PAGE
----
The car retail sector’s well-considered the acceptance of Government’s COVID-19 support has left many businesses on a sound footing to deliver a successful 2021.
Here, RSM’s head of motor retail, Alison Ashley, has unpicked the Government’s Coronavirus business support schemes statistics to consider the highlights and trends seen across the motor dealership sector.
A total of £65.9bn has been claimed by 1.3m employers for 11.6m furloughed jobs across all sectors which clearly shows that CJRS income has been a welcome and business critical relief for many businesses; not least dealers who were required to close the showroom doors from March 23, 2020, which impacted around a quarter of the year.
While dealers adapted quickly to alternative ways of working and engaging with customers, furlough has been the backbone of the 2020 results.
With an estimated two million workers still on furlough across the country, car dealers have worked hard to retain and return their staff to the businesses.
Staff shortages, already widely reported across the country in sectors such as hospitality, are one of the next challenges that will hit the motor retail agenda.
Bounce back loans of £47.4bn form the lion’s share of the total £80.4bn of all business loans approved under the various government business loan schemes. Wholesale and retail accounted for the highest level of funding by sector at £12.3bn.
Our experience across the motor retail sector has been that use of the Government’s business loans has been pretty low.
While a number of dealers initially considered CBILS and CLBILS, it was encouraging to see that existing funders were generally willing to extend their existing commercial facilities without the need to access the government backed loans.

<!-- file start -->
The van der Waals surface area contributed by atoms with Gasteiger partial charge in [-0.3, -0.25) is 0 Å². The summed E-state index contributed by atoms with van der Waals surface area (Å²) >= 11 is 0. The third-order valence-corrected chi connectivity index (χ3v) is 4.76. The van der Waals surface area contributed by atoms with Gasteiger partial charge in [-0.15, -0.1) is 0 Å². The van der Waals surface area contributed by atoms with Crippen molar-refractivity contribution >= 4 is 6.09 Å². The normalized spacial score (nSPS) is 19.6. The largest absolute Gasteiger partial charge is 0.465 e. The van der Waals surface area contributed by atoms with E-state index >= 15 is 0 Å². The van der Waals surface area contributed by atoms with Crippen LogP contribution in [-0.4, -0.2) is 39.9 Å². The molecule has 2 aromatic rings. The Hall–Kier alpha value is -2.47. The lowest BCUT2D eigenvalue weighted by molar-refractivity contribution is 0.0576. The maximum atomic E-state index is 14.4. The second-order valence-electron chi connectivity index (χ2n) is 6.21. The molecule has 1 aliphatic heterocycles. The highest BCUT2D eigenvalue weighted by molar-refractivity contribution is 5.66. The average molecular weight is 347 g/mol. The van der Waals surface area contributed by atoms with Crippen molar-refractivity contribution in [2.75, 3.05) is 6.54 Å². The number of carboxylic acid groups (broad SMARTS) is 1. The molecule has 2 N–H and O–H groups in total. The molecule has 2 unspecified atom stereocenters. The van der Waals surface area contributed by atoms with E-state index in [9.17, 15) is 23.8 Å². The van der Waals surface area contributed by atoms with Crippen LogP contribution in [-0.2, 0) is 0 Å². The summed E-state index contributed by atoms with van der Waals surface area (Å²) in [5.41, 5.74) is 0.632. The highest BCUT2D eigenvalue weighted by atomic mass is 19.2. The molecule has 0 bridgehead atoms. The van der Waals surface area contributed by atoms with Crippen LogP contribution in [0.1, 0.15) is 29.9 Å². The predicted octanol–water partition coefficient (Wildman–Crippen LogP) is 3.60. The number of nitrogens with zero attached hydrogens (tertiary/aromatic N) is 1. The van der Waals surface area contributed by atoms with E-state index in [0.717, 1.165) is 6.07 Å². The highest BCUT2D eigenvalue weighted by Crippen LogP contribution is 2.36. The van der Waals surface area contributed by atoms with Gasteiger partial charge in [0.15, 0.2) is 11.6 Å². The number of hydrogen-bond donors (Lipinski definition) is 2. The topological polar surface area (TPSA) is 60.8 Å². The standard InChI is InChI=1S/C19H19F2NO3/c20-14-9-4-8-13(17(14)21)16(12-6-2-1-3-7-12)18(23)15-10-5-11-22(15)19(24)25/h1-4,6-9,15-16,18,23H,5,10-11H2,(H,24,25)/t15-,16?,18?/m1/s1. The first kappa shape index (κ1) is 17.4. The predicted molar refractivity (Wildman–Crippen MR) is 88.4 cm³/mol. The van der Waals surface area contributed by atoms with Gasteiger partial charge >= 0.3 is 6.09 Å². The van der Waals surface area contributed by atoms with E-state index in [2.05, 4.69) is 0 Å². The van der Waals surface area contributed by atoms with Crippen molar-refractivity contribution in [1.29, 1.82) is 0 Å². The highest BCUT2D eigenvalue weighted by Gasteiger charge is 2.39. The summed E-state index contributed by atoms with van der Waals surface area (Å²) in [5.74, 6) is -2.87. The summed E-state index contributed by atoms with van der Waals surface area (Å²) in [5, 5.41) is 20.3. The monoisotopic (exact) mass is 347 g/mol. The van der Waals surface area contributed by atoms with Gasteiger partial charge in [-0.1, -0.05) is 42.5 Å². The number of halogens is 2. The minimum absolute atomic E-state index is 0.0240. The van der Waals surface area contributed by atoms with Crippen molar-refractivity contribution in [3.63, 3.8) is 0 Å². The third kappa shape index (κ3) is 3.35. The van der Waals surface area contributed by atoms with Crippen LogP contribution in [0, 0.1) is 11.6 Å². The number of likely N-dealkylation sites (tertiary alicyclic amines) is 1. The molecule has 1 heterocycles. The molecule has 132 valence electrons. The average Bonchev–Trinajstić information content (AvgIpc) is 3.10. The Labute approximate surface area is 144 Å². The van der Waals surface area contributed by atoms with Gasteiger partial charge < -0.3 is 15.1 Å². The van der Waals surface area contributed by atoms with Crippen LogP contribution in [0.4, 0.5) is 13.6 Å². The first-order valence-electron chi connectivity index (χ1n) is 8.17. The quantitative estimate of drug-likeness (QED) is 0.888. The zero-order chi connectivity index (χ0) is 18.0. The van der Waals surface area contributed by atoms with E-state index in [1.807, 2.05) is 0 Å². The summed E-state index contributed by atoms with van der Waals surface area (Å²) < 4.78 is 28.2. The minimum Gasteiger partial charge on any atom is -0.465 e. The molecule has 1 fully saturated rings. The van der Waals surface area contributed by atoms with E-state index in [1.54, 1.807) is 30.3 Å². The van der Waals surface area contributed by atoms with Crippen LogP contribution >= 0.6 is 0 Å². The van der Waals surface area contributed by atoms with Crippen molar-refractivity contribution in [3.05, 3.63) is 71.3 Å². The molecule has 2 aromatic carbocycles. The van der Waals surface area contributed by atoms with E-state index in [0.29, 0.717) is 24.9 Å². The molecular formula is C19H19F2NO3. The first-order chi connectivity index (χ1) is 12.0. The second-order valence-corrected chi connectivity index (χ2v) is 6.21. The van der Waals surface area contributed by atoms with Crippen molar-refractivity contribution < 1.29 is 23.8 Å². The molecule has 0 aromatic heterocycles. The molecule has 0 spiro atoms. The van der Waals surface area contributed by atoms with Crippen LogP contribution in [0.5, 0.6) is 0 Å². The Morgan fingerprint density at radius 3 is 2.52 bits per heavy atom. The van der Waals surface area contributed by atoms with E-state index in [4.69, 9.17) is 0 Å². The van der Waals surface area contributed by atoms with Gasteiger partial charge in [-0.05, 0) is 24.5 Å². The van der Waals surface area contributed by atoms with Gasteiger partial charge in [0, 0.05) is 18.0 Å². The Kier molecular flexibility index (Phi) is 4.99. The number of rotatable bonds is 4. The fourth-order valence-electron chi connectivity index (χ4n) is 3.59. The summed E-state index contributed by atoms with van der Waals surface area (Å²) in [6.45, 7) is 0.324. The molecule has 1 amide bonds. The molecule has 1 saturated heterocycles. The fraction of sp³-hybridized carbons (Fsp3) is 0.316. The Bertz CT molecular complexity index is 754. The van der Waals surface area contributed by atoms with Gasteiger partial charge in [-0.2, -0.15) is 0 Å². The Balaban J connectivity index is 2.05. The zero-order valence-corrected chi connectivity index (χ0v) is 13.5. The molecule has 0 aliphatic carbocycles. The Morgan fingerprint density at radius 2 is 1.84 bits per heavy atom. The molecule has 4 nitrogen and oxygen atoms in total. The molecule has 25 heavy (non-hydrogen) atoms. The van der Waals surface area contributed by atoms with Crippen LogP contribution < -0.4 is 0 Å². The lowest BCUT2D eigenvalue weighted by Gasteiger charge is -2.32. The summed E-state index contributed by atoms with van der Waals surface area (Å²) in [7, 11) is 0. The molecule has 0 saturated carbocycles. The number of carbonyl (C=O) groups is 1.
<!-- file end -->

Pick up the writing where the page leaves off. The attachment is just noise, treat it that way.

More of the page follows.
Even more pleasing to see was the subsequent low or non-utilisation of facilities as cashflow across the sector has been incredibly strong.
The bounce back loan scheme statistic is staggering. Whilst we do not expect that these have a direct bearing on the sector, there is a predicted default rate of up to around 40% which could have wider implications.
The business rates holidays for retail, hospitality and leisure businesses is estimated to have supported almost 400,000 business with £10.8bn of relief.
The relief will buoy results across the sector due to the substantial property footprint.
Unlike CJRS income, which is reported separately in the annual accounts, the benefit from rates discounts is netted from the related expense and provides less transparency on the impact on like-for-like results.
Finally, the Government reported £33.5bn of cumulative VAT deferrals.
We saw that deferrals across the sector mirrored the reported profile of the total £33.5bn which remains unpaid.
Dealers have benefitted from the deferred cash outlay of VAT and this is reflected in reported low utilisation of facilities across the sector.
Increased cash headroom has no doubt been a relief for dealership teams who have been managing the additional burden of furlough claims, business closures, safe reopening and rapid deployment of digital strategies.
However, since December last year HMRC became a preferential creditor for VAT, PAYE and deductions in respect of employee national insurance, so dealers are very likely to see their banks taking a keen interest in debts due to HMRC as it may reduce their security in the event of business failure.
Clearly, and understandably, the level of support across the country and in the sector has been substantial.
As the restrictions have lifted through 2021 and the level of financial support winds down, pressure of maintaining profitability and cashflow will return to the sector.
However, the sector has proved resilient and adaptable to market demand and consumer and economic shifts; and 2021 should prove to be another successful year.